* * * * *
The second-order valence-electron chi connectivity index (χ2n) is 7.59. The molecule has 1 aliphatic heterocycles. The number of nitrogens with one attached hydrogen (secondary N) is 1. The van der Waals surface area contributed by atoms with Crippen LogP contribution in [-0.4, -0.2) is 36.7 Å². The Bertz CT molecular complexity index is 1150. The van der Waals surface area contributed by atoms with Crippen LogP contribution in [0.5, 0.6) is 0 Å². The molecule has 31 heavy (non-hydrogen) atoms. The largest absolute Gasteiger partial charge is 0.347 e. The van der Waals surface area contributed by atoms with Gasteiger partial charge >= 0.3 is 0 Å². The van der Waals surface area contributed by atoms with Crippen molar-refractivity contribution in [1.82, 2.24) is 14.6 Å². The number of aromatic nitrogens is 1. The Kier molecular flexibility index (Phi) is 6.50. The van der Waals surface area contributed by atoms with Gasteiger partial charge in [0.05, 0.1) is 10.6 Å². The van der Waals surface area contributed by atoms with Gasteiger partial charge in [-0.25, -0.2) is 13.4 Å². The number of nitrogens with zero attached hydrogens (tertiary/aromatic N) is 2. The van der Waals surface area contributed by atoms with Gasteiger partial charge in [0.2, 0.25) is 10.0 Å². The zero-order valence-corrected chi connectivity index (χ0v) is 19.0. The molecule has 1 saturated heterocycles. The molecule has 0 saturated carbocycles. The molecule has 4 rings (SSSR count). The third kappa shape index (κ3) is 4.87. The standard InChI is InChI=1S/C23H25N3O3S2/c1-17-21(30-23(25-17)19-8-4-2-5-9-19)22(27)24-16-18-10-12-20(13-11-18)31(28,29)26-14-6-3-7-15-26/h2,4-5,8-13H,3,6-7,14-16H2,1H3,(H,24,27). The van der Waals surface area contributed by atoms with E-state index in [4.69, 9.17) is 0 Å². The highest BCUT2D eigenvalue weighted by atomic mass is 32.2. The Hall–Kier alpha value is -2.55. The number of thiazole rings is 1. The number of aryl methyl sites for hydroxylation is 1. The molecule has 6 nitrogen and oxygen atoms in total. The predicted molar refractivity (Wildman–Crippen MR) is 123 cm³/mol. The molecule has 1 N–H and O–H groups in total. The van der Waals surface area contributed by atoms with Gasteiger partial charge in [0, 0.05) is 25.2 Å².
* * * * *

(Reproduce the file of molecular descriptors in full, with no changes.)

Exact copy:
The second-order valence-electron chi connectivity index (χ2n) is 7.59. The molecule has 1 aliphatic heterocycles. The number of nitrogens with one attached hydrogen (secondary N) is 1. The van der Waals surface area contributed by atoms with Crippen LogP contribution in [-0.4, -0.2) is 36.7 Å². The Bertz CT molecular complexity index is 1150. The van der Waals surface area contributed by atoms with Crippen LogP contribution in [0.5, 0.6) is 0 Å². The molecule has 31 heavy (non-hydrogen) atoms. The largest absolute Gasteiger partial charge is 0.347 e. The van der Waals surface area contributed by atoms with Gasteiger partial charge >= 0.3 is 0 Å². The van der Waals surface area contributed by atoms with Crippen molar-refractivity contribution in [1.82, 2.24) is 14.6 Å². The number of aromatic nitrogens is 1. The Kier molecular flexibility index (Phi) is 6.50. The van der Waals surface area contributed by atoms with Gasteiger partial charge in [0.05, 0.1) is 10.6 Å². The van der Waals surface area contributed by atoms with Gasteiger partial charge in [-0.25, -0.2) is 13.4 Å². The number of nitrogens with zero attached hydrogens (tertiary/aromatic N) is 2. The van der Waals surface area contributed by atoms with Gasteiger partial charge in [0.2, 0.25) is 10.0 Å². The zero-order valence-corrected chi connectivity index (χ0v) is 19.0. The molecule has 1 saturated heterocycles. The molecule has 0 saturated carbocycles. The molecule has 4 rings (SSSR count). The third kappa shape index (κ3) is 4.87. The standard InChI is InChI=1S/C23H25N3O3S2/c1-17-21(30-23(25-17)19-8-4-2-5-9-19)22(27)24-16-18-10-12-20(13-11-18)31(28,29)26-14-6-3-7-15-26/h2,4-5,8-13H,3,6-7,14-16H2,1H3,(H,24,27). The van der Waals surface area contributed by atoms with E-state index in [4.69, 9.17) is 0 Å². The highest BCUT2D eigenvalue weighted by atomic mass is 32.2. The Hall–Kier alpha value is -2.55. The number of thiazole rings is 1. The number of aryl methyl sites for hydroxylation is 1. The molecule has 6 nitrogen and oxygen atoms in total. The predicted molar refractivity (Wildman–Crippen MR) is 123 cm³/mol. The molecule has 1 N–H and O–H groups in total. The van der Waals surface area contributed by atoms with Gasteiger partial charge in [0, 0.05) is 25.2 Å².